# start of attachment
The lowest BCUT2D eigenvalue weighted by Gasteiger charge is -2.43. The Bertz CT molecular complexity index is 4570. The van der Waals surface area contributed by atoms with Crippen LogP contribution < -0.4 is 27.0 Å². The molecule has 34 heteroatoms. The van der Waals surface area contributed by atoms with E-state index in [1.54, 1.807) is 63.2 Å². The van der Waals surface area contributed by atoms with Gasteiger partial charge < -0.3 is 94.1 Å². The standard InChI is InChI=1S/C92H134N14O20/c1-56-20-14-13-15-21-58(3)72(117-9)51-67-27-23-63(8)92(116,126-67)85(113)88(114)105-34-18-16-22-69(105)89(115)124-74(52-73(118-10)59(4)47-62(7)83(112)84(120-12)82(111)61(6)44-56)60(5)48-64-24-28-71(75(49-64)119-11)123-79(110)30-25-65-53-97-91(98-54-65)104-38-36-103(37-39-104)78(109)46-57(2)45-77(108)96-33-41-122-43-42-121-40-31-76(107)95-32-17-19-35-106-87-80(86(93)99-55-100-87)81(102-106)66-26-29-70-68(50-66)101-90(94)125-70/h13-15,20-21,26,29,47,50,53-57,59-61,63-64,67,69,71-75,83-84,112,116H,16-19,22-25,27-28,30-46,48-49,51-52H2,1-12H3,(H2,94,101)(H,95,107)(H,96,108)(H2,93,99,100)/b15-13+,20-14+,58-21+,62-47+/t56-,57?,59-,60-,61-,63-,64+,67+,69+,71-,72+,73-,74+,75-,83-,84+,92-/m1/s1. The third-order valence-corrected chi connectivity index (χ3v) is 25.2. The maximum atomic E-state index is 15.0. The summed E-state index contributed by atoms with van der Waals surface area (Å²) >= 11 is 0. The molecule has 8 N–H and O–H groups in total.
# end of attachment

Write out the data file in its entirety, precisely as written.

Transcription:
The lowest BCUT2D eigenvalue weighted by Gasteiger charge is -2.43. The Bertz CT molecular complexity index is 4570. The van der Waals surface area contributed by atoms with Crippen LogP contribution < -0.4 is 27.0 Å². The molecule has 34 heteroatoms. The van der Waals surface area contributed by atoms with E-state index in [1.54, 1.807) is 63.2 Å². The van der Waals surface area contributed by atoms with Gasteiger partial charge < -0.3 is 94.1 Å². The standard InChI is InChI=1S/C92H134N14O20/c1-56-20-14-13-15-21-58(3)72(117-9)51-67-27-23-63(8)92(116,126-67)85(113)88(114)105-34-18-16-22-69(105)89(115)124-74(52-73(118-10)59(4)47-62(7)83(112)84(120-12)82(111)61(6)44-56)60(5)48-64-24-28-71(75(49-64)119-11)123-79(110)30-25-65-53-97-91(98-54-65)104-38-36-103(37-39-104)78(109)46-57(2)45-77(108)96-33-41-122-43-42-121-40-31-76(107)95-32-17-19-35-106-87-80(86(93)99-55-100-87)81(102-106)66-26-29-70-68(50-66)101-90(94)125-70/h13-15,20-21,26,29,47,50,53-57,59-61,63-64,67,69,71-75,83-84,112,116H,16-19,22-25,27-28,30-46,48-49,51-52H2,1-12H3,(H2,94,101)(H,95,107)(H,96,108)(H2,93,99,100)/b15-13+,20-14+,58-21+,62-47+/t56-,57?,59-,60-,61-,63-,64+,67+,69+,71-,72+,73-,74+,75-,83-,84+,92-/m1/s1. The third-order valence-corrected chi connectivity index (χ3v) is 25.2. The maximum atomic E-state index is 15.0. The summed E-state index contributed by atoms with van der Waals surface area (Å²) >= 11 is 0. The molecule has 8 N–H and O–H groups in total.